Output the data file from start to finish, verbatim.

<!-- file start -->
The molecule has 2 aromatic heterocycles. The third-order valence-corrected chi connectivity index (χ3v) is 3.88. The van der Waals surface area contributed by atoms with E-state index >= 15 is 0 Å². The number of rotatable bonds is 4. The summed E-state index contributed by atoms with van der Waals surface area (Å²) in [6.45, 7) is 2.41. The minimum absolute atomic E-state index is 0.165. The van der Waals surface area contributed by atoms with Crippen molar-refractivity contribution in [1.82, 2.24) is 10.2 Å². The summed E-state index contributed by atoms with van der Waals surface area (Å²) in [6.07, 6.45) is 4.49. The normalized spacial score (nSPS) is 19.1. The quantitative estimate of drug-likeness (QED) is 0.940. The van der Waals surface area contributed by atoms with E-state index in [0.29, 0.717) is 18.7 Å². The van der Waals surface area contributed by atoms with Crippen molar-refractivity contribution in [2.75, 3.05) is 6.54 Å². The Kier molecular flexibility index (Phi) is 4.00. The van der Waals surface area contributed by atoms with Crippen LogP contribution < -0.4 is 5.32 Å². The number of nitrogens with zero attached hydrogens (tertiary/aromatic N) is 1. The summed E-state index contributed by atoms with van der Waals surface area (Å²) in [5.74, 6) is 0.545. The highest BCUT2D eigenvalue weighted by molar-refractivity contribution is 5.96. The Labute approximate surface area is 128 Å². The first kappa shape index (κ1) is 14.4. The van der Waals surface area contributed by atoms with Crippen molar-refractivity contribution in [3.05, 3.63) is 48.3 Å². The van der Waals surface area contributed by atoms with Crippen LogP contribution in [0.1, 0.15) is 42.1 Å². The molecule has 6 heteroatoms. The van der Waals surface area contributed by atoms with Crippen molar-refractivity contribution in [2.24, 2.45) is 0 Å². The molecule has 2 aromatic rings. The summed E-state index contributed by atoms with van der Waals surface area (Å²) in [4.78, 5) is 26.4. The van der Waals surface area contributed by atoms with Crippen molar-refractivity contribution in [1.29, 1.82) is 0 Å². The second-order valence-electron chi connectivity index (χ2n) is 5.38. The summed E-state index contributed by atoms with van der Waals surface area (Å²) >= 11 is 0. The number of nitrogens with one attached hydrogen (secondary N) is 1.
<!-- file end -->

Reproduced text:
The molecule has 2 aromatic heterocycles. The third-order valence-corrected chi connectivity index (χ3v) is 3.88. The van der Waals surface area contributed by atoms with E-state index >= 15 is 0 Å². The number of rotatable bonds is 4. The summed E-state index contributed by atoms with van der Waals surface area (Å²) in [6.45, 7) is 2.41. The minimum absolute atomic E-state index is 0.165. The van der Waals surface area contributed by atoms with Crippen molar-refractivity contribution in [1.82, 2.24) is 10.2 Å². The summed E-state index contributed by atoms with van der Waals surface area (Å²) in [6.07, 6.45) is 4.49. The normalized spacial score (nSPS) is 19.1. The quantitative estimate of drug-likeness (QED) is 0.940. The van der Waals surface area contributed by atoms with E-state index in [0.29, 0.717) is 18.7 Å². The van der Waals surface area contributed by atoms with Crippen molar-refractivity contribution in [2.75, 3.05) is 6.54 Å². The Kier molecular flexibility index (Phi) is 4.00. The van der Waals surface area contributed by atoms with Crippen LogP contribution < -0.4 is 5.32 Å². The number of nitrogens with zero attached hydrogens (tertiary/aromatic N) is 1. The summed E-state index contributed by atoms with van der Waals surface area (Å²) in [5.74, 6) is 0.545. The highest BCUT2D eigenvalue weighted by molar-refractivity contribution is 5.96. The Labute approximate surface area is 128 Å². The first kappa shape index (κ1) is 14.4. The van der Waals surface area contributed by atoms with Crippen molar-refractivity contribution in [3.05, 3.63) is 48.3 Å². The van der Waals surface area contributed by atoms with Crippen LogP contribution in [0.1, 0.15) is 42.1 Å². The molecule has 6 heteroatoms. The van der Waals surface area contributed by atoms with Crippen molar-refractivity contribution in [2.24, 2.45) is 0 Å². The molecule has 2 aromatic rings. The summed E-state index contributed by atoms with van der Waals surface area (Å²) in [4.78, 5) is 26.4. The van der Waals surface area contributed by atoms with Crippen molar-refractivity contribution in [1.29, 1.82) is 0 Å². The second-order valence-electron chi connectivity index (χ2n) is 5.38. The summed E-state index contributed by atoms with van der Waals surface area (Å²) >= 11 is 0. The number of nitrogens with one attached hydrogen (secondary N) is 1.